Heartbeat in a dish

"Cardioids" hold great promise for heart disease research

Self-organizing heart organoids – developed at the Austrian Academy of Sciences – are also effective injury- and in vitro congenital disease models. These “cardioids” may revolutionize research into cardiovascular disorders and malformations of the heart.

A self-organizing cardioid, containing all three cardiac lineages

© ÖAW/Mendjan

The results are published in the journal Cell.

About 18 million people die each year from cardiovascular diseases, making them the leading cause of fatalities globally. Moreover, the most prevalent birth defects in children pertain to the heart. Currently, a major bottleneck in understanding human heart malformations and developing regenerative therapies are missing human physiological models of the heart.

The research group of Sasha Mendjan established cardioids at IMBA – Institute of Molecular Biotechnology of the Austrian Academy of Sciences. These are human self-organizing cardiac organoids that recapitulate the lineage architecture of a heart chamber. Mendjan explains: “Cardioids are a major milestone. Our guiding principle is that for an in vitro tissue to be fully physiological, it also needs to undergo organogenesis. We were able to achieve this, using the developmental principles of self-organization – which makes it such an exciting discovery”.

During development, a heart chamber emerges from the mesoderm germ layer. The researchers thus established in vivo-like mesodermal signaling conditions guiding pluripotent stem cells. “Amazingly, this led to self-organization of a heart chamber-like structure that was beating. For the first time, we could observe something like this in a dish. It is a simple, robust and scalable model, and does not require addition of exogenous extracellular matrix like many other organoid models,” explains Mendjan. Besides a beating myocardial layer, a functional heart also contains an inner endothelial lining that later contributes to heart vasculature, and an outer epicardial layer that directs heart growth and regeneration. Cardioids recapitulate this three layered structure, shaping a heart chamber-like structure.

As the system is physiological and scalable, this opens up huge possibilities for drug discovery and regenerative medicine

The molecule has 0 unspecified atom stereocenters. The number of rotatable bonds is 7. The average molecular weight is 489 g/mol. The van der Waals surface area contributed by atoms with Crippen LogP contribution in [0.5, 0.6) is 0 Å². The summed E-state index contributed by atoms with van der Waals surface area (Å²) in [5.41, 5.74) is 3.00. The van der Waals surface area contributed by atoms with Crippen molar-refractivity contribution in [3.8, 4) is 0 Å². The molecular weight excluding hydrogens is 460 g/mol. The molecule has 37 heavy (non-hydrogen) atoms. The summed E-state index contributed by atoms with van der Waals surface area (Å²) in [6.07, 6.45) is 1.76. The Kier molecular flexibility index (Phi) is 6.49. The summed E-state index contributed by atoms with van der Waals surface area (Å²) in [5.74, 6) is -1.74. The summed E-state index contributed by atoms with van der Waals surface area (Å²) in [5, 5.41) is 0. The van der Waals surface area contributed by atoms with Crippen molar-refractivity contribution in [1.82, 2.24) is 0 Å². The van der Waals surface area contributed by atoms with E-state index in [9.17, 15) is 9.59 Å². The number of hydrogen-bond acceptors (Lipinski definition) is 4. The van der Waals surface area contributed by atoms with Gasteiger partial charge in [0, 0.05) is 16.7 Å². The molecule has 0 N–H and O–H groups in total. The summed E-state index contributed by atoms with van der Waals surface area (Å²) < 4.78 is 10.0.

Sasha Mendjan

The scientists determined how signaling and transcription factors control cardioid chamber formation. For instance, the team of the Austrian Academy of Sciences was able to phenocopy the dramatic chamber cavity loss observed in children with Hypoplastic Left Heart Syndrome in cardioids by disrupting a transcription factor linked to this defect. The researchers also assessed the effects of cryoinjury (injury by freezing), a technique mimicking myocardial infarction, on cardioids. For the first time in a dish, the team found that this injury triggers an in vivo-like accumulation of extracellular matrix proteins in cardioids, an early hallmark of both regeneration and fibrotic heart disease. 

The self-organizing organoid field has revolutionized biomedical research over the past decade. However, the heart was the last major inner organ missing such a physiological model capable of recapitulating developmental and injury response processes. “Cardioids bear incredible potential to unravel human congenital heart defects. As the system is physiological and scalable, this opens up huge possibilities for drug discovery and regenerative medicine,” says Mendjan.

This technology developed at IMBA has led to the creation of HeartBeat.bio, a new spin-off by the Academy focused on the development of a high-throughput 3D screening platform for heart failure and cardiomyopathies.

Source: Austrian Academy of Sciences


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